- Gallery Text
Probably the costliest products of the Basra kilns, luster wares were widely exported and imitated. Knowledge of the luster technique gradually spread westward to Syria, Egypt, and Spain, and eastward into Iran. Early luster designs were typically bold and loosely painted, covering most of the vessel. Auspicious inscriptions or symbols were particularly popular. The creatures rendered here — a wide-eyed rooster and a fish — have long carried positive associations: as the harbinger of dawn, the rooster symbolizes hope, while the fish suggests bounty.
- Identification and Creation
- Object Number
- Blue and white Abbassid bowl from Basra
- Work Type
- 9th century
- Creation Place: Middle East, Iraq, Basra
- Abbasid period
- Persistent Link
Level 2, Room 2550, Art from Islamic Lands, The Middle East and North Africa
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- Physical Descriptions
- Earthenware with overglaze painting
- Estimated H: 5 x Diam: 21.5 cm (2 x 8 1/2 in.)
- Elizabeth S. Ettinghausen, Princeton, NJ, (by 2006), gift; to Harvard University Art Museums, 2006.
- Acquisition and Rights
- Credit Line
- Harvard Art Museums/Arthur M. Sackler Museum, Gift of Elizabeth S. Ettinghausen in memory of Richard Ettinghausen and in honor of Mary A. McWilliams
- Accession Year
- Object Number
- Asian and Mediterranean Art
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- In shape, this is a shallow bowl with outward curving rim and a short foot. The buff-colored clay fabric is hidden by a coating of lead-fluxed, tin glaze that opacifies white upon firing. The decoration, in a rich, deep cobalt, consists of an irregular rosette with ten petals in the center and five scallops on the outward curving rim.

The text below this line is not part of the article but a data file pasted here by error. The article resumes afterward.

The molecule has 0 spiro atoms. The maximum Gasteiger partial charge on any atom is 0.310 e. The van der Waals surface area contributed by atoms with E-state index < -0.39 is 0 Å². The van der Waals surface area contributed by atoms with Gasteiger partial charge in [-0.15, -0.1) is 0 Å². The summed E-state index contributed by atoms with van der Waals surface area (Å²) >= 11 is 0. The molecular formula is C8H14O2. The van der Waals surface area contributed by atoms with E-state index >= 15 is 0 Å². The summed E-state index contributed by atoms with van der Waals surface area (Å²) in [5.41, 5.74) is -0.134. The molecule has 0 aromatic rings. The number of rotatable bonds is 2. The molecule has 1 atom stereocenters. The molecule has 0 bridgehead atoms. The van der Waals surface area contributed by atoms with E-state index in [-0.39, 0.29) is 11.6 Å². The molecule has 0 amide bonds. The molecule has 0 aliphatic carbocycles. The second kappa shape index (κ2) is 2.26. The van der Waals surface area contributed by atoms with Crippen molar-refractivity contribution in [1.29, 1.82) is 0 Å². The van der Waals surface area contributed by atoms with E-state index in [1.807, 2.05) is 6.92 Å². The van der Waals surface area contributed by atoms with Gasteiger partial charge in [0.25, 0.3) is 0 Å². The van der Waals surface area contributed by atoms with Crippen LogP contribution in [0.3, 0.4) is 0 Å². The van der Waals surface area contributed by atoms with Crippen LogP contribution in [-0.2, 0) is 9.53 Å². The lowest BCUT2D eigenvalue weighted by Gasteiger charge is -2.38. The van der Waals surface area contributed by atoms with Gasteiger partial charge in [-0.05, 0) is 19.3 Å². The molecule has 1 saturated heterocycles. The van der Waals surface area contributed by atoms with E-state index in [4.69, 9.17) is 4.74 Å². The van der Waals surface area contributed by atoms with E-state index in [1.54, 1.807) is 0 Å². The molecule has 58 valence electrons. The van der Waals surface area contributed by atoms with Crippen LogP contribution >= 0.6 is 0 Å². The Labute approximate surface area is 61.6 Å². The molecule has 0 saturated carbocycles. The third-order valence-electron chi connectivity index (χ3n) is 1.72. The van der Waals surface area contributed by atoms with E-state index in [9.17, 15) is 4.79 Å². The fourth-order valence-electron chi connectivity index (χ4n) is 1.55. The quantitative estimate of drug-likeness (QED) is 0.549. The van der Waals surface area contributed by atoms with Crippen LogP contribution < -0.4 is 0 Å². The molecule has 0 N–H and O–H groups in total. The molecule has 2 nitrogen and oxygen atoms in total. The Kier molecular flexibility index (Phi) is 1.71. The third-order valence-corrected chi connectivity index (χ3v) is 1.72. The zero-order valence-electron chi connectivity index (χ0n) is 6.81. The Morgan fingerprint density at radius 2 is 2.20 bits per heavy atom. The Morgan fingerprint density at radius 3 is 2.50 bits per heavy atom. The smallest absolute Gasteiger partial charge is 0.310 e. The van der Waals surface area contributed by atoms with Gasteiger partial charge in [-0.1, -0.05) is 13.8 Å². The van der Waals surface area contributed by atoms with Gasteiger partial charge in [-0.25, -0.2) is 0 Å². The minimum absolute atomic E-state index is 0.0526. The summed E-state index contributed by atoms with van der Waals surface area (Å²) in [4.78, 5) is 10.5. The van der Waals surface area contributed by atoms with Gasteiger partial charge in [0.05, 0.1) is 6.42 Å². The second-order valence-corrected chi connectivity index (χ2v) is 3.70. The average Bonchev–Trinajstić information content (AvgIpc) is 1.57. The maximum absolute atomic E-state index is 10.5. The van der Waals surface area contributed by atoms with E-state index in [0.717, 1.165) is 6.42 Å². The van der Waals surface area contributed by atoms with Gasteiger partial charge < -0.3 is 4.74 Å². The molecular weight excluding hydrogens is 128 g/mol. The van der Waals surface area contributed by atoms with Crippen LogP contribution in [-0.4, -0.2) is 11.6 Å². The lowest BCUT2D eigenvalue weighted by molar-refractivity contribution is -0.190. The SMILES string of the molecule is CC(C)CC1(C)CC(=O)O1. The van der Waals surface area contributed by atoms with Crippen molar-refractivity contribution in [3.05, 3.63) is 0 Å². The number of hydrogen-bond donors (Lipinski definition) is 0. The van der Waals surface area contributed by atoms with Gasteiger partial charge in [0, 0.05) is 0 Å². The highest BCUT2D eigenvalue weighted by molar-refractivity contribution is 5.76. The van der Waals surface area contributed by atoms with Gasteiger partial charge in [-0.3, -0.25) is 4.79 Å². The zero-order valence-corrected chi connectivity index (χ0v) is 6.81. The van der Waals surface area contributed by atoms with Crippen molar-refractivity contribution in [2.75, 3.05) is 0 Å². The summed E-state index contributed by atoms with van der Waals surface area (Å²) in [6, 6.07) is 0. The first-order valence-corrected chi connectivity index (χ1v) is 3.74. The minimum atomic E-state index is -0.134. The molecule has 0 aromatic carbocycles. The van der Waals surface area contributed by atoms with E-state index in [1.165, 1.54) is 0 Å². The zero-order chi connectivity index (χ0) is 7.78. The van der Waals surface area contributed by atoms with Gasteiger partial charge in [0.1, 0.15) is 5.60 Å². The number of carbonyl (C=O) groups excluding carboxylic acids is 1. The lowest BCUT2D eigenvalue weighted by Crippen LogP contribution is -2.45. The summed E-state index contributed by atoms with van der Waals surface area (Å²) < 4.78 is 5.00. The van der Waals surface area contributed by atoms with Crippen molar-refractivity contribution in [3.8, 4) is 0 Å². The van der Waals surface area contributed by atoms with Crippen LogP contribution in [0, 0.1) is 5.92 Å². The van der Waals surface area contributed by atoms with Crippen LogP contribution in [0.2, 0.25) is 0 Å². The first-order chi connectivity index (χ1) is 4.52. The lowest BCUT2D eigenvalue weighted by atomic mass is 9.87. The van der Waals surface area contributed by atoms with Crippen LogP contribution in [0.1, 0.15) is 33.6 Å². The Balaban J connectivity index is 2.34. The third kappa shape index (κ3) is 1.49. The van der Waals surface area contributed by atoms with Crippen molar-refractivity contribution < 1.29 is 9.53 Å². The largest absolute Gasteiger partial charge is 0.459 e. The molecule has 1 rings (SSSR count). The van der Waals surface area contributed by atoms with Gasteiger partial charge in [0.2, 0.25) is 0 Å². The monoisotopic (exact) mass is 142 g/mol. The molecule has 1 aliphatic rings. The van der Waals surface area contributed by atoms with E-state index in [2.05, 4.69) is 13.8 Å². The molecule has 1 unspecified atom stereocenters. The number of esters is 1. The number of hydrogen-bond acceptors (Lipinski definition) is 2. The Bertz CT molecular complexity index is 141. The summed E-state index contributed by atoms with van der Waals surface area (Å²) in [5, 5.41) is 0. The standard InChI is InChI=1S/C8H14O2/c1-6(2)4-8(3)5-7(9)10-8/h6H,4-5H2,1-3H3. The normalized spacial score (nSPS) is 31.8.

- Label text from exhibition “Re-View,” an overview of objects drawn from the collections of Harvard Art Museums, 26 April 2008 – 1 July 2013; label text written by Mary McWilliams, Norma Jean Calderwood Curator of Islamic and Later Indian Art, Division of Asian and Mediterranean Art:
Bowl Decorated with Blue Flower and Scallops
Iraq, Basra, `Abbasid dynasty, early 9th century
Earthenware with cobalt painted over glaze
Arthur M. Sackler Museum, Gift of Elizabeth S. Ettinghausen in memory of Richard Ettinghausen and in honor of Mary A. McWilliams, 2006.207
Ceramics decorated with cobalt blue on a white ground were first produced—albeit briefly—by potters working during the Tang dynasty (618–907) in China and for the `Abbasid dynasty centered in Iraq. The blue-and-white combination inspired one of the longest-running and most influential ceramic dia¬logues between eastern and western Asia. There is at present a lively disagreement among scholars as to which culture should be credited with its invention.
- Publication History
Jessica Chloros, "An Investigation of Cobalt Pigment on Islamic Ceramics at the Harvard Art Museums" (thesis (certificate in conservation), Straus Center for Conservation and Technical Studies, 2008), Unpublished, pp. 1-41 passim
Stephan Wolohojian and Alvin L. Clark, Jr., Harvard Art Museum/ Handbook, ed. Stephan Wolohojian, Harvard Art Museum (Cambridge, 2008), p. 37
- Exhibition History
Overlapping Realms: Arts of the Islamic World and India, 900-1900, Harvard University Art Museums, Arthur M. Sackler Museum, Cambridge, 12/02/2006 - 03/23/2008
Re-View: Arts of India & the Islamic Lands, Harvard Art Museums/Arthur M. Sackler Museum, Cambridge, 04/26/2008 - 06/01/2013
32Q: 2550 Islamic, Harvard Art Museums, Cambridge, 11/16/2014 - 01/01/2050
- Subjects and Contexts
Google Art Project
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